Marketing a nation, one advertisement at a time

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Marketing a nation, one advertisement at a time

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It’s with a tinge of pride that Seo Kyoung-duk describes himself as “a Korean image marketer.” Ambitious and fresh out of graduate school at Korea University, he’s done a lot to live up to his moniker.
His most recent act was to sign a contract with the Wall Street Journal to run a quarter-page advertisement on the dispute over the English name of the East Sea, also known as the Sea of Japan; the ad will run in the paper around mid-November.
As a college student in Korea, Mr. Seo, now 32, set up a campus club called “Life Survival,” a group that helped to promote the World Cup games in Korea and invented a new lexicon, with words like “universitism,” meaning the idea that all Korean universities should be equal, instead of having Seoul National University at the top of all rankings.
Eccentricity appears to be Mr. Seo’s natural habitat. His portfolio, which contains pages of newspaper clippings on events that he organized as a student, runs the gamut from a soccer match to a beauty pageant.
Yes, beauty pageant: in response to public broadcasters pulling the plug on the 2001 Miss Korea pageant after feminist groups succeeded in banning it from the air, Mr. Seo organized the “Korea University Superwoman Pageant.” Judges were to vote for female university students who possessed the characteristics most associated with modern successful young women in Korea. It was a new idea, but Mr. Seo never succeeded in winning the backing of feminist groups.
When his name attracted publicity, his subjects went more controversial.
Before the World Cup, he proposed that the Korean Blue House secretary commission the American artist Jene Pool to make a shirt out of grass from the pitch at Sangam World Cup Stadium.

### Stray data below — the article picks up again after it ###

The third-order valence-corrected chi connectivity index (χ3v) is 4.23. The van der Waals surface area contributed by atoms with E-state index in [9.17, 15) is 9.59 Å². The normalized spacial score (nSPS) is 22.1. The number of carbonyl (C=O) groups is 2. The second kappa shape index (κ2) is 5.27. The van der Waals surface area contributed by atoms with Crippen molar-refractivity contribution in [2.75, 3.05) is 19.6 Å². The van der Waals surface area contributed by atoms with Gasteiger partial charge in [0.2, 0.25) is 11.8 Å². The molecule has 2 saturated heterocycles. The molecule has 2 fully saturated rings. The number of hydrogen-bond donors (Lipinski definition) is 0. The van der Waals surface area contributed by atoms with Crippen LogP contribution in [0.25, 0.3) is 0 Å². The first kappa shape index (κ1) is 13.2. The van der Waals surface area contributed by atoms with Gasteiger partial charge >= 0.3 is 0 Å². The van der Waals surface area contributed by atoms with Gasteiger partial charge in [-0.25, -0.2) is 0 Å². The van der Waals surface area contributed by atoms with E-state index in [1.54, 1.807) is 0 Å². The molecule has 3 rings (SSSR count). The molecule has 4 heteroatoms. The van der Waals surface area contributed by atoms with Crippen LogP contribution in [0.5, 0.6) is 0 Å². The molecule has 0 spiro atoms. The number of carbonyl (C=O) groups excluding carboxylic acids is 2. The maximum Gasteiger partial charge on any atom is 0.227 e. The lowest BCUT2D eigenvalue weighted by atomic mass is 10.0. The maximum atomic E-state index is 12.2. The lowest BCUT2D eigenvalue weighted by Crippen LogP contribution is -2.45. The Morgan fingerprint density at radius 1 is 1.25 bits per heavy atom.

In August, when the dispute between Japan and Korea over the Dokdo islets became a huge issue, he published an advertisement in the New York Times proclaiming Dokdo to be Korean territory. He ran the statement in the paper’s international news section, complete with a URL (www.koreandokdo.com) and his e-mail address. He paid for the ad with money he earned by working for a street magazine “Neo Look.”
“Dokdo belongs to Korea,” the advertisment read. “The Japanese government must face this fact. Also, Korea and Japan should now move toward cooperation for the creation of a peaceful and prosperous Northeast Asia that resonates throughout the world.”
“The impact (of the ad) was stronger than I had expected,” he said. “BBC radio called and expressed interest in a story on Dokdo. A lot of Chinese people responded, saying they would also consider media advertising as an option for their dispute over Diao-yu Dao,” the island known as Senkaku in Japanese.
He denies being a nationalist, but his first attempt to do a project overseas, when he was a college sophomore, was to gather Korean backpackers in Paris and organize a ceremonial event for Korean Liberation Day in front of the Eiffel Tower.
In New York, where he is temporarily based, Seo is looking for companies to sponsor Korean-language audio-device tours for the city’s major museums. It’s an extension of works he has been doing for the past few years, passing out free leaflets on Korea to libraries and Korean institutes abroad.
“When I visited the New York Times office earlier this year, the marketing staff there suggested that I use a credible e-mail English account like Yahoo or Gmail,” he said. “They didn’t think my Korean e-mail was reliable. But I insisted on using my original Korean account. It was a bitter experience.”


by Park Soo-mee
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